Introduction: DIY Dead Strip Slot Car Timer
This is a DIY slot car lap timing system using items you might have laying around. If not everything is very inexpensive to purchase.
It is also very easy to build if you have basic soldering skills.
Mine is for a routed HO copper tape track, but can be adapted for braided track, in any scale. Might even be able to do with rails with a little more modification to the track.
-USB game pad. Almost any cheap controller will work. I got mine used a couple years ago for $5.
-Roll of copper 1/4" (6mm) striping tape. You might already have some if you built your own routed copper tape track.
-1-4 pieces of double wire for going from the gamepad to track. I used an old power supply i had laying around.
-Soldering iron and solder.
(Optional) flux paste
-Drill with 1/4" - 5/16" drill bit. Can go a little bigger if need be but not too much. We want the hole as close to the size of the copper tape (mostly for aesthetics)
- Lap Timer 2000- Timing software
-JoyToKey - To turn gamepad button presses into keyboard keystrokes
-PC to run it. I'm using an old laptop.
Step 1: Prepare the Software
Download the software, Lap Timer 2000.
Once its installed, go to File, then Options..
You can mess with most settings when you're finished with the timer, and ready to start racing.
For now we'll focus on Port, and Track.
In the Port settings, change to keyboard and you can leave as 1, 2, 3, and 4 (recommended) or set to anything you'd like. Id leave then as-is.
Next hit the Track tab and pick how many lanes your track has (1-4)
Hit ok and you're done.
Leave open for now.
Plug your controller in and let Windows install the drivers. Make sure it works under the device settings.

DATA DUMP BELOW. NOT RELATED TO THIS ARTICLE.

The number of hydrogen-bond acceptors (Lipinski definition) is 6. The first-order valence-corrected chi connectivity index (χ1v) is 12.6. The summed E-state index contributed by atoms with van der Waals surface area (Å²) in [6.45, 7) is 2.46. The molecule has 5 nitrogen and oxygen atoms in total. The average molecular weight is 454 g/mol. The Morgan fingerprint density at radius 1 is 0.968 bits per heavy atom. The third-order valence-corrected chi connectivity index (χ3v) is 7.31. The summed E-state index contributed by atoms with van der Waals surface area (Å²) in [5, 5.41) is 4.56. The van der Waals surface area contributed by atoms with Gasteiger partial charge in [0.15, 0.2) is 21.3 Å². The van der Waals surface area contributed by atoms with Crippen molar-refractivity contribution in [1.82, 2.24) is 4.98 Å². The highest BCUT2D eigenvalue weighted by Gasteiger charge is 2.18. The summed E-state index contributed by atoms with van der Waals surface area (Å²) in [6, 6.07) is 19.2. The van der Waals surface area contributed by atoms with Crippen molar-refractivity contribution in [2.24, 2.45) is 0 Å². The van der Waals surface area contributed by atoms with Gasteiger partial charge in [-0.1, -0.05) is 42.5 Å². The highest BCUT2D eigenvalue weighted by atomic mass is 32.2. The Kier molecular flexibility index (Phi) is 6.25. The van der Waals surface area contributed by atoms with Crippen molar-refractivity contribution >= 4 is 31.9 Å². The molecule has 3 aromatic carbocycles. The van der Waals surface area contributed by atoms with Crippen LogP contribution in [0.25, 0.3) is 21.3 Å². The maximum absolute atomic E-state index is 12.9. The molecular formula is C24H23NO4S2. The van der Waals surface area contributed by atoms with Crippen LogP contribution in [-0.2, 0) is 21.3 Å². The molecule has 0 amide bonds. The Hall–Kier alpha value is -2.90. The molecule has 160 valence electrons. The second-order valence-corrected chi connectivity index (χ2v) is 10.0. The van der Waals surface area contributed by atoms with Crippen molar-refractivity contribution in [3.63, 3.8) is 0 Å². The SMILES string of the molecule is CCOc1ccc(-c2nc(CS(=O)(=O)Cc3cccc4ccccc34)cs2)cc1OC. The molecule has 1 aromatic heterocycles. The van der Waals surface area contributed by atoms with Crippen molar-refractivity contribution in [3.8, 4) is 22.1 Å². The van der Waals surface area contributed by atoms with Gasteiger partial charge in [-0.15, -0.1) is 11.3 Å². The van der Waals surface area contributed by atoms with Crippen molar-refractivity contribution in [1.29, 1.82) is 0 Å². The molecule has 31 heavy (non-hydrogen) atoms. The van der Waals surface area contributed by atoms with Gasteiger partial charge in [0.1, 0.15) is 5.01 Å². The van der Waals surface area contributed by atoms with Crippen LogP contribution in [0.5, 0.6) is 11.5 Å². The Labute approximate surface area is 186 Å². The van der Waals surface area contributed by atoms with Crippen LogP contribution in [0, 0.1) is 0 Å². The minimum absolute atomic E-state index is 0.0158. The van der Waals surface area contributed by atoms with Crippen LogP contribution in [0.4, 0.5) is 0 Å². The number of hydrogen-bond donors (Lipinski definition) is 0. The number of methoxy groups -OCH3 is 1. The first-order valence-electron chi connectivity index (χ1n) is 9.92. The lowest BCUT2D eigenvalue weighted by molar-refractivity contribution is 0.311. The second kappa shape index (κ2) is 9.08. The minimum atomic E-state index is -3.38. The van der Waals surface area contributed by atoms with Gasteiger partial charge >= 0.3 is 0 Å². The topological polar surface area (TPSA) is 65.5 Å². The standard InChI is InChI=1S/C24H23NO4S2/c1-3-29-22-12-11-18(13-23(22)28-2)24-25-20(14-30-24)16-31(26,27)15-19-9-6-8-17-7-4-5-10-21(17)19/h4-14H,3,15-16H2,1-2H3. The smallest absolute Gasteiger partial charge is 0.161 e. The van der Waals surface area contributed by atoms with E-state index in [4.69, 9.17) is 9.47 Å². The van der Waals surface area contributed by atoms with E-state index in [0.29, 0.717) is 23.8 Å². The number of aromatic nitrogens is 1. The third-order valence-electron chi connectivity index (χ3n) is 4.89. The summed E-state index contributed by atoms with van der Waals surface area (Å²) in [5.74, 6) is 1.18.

Download JoyToKey software. Its shareware, but will work as needed (donate to the creator if you can. Its a great piece of software)
Once its installed, open up and hit the options tab. Change Number of Joysticks to 1.
Hit configure, then Advanced settings for each device. Next under Please select a device make sure its the controller you just installed. If it is, hit ok. Back on the main screen click Joystick 1. Press some buttons and see which ones light up numbers 1-4.
Double click one that lights up Button 1 and then press keyboard key 1 in the top most left box. You'll see its yellow in my picture.
Do this for every lane you have, 1-4.
Start a race in Lap Timer 2000 and press each button to make sure it worked. If so proceed to step 2 of this ible. If not go back and check every step.
Step 2: Prepare Gamepad
Unplug gamepad and remove casing. Typically 6-8 Phillips screws in back.
Remove pcb from casing being careful to not rip off the 4 usb wires. Tape the wires down to back of pcb to prevent this.
You'll notice under each button there is pads that you can solder on. 2 per button. When a button us pressed it bridges the two and opens the circuit.
Get a piece of the double wire and strip the ends off both sides.
Get your soldering iron ready.
Tin all 4 ends of one length of cable and tin the two pads for button 1 corresponding to your button 1. Might be in a different location than mine pictured.
Your controller might also look different.
Once you have the wires soldered on to button 1, touch the other two ends together and see if it lights up in JoyToKey. It is bridging the circuit. Button 1 should highlight yellow in JoyToKey.
If not, check your solder points making sure you have a good solder joint.
Do this for the rest of the buttons for as many lanes as you have.
You should now be ready for step 3 if every button worked
Step 3: Dead Strip on Track
Find a section of track where you want to start and finish races.
Cut off about 1 1/2"-2" of the copper tape.
Drill a hole close to one end of tape that's left on the track. Reference the seconds picture for this.
Cut off a decent length of copper tape. Enough to fill in the dead strip on top and to hang below underneath the track.
I like to push the tape from underneath with the backing still on. Position tape where it should be then remove enough backing to stick it to the track. Now go underneath the track and peel off rest of backing and stick to the underside making sure they don't touch.
Make sure it doesn't touch either end of the powered copper tape on top either. This will send power to the controller and simulate multiple button presses, or even worse, damage the controller. The pictures will show you exactly how it should look on top and bottom.
Now solder either wire for button 1 to each tape piece. Polarity doesn't matter here.
Once done, plug controller in, fire up Lap Timer 2000, start a race and see if it counts the lap.
If you did everything correctly it should work perfectly. If not, go back step by step to see what your issue might be.
Repeat for other lanes and you are done!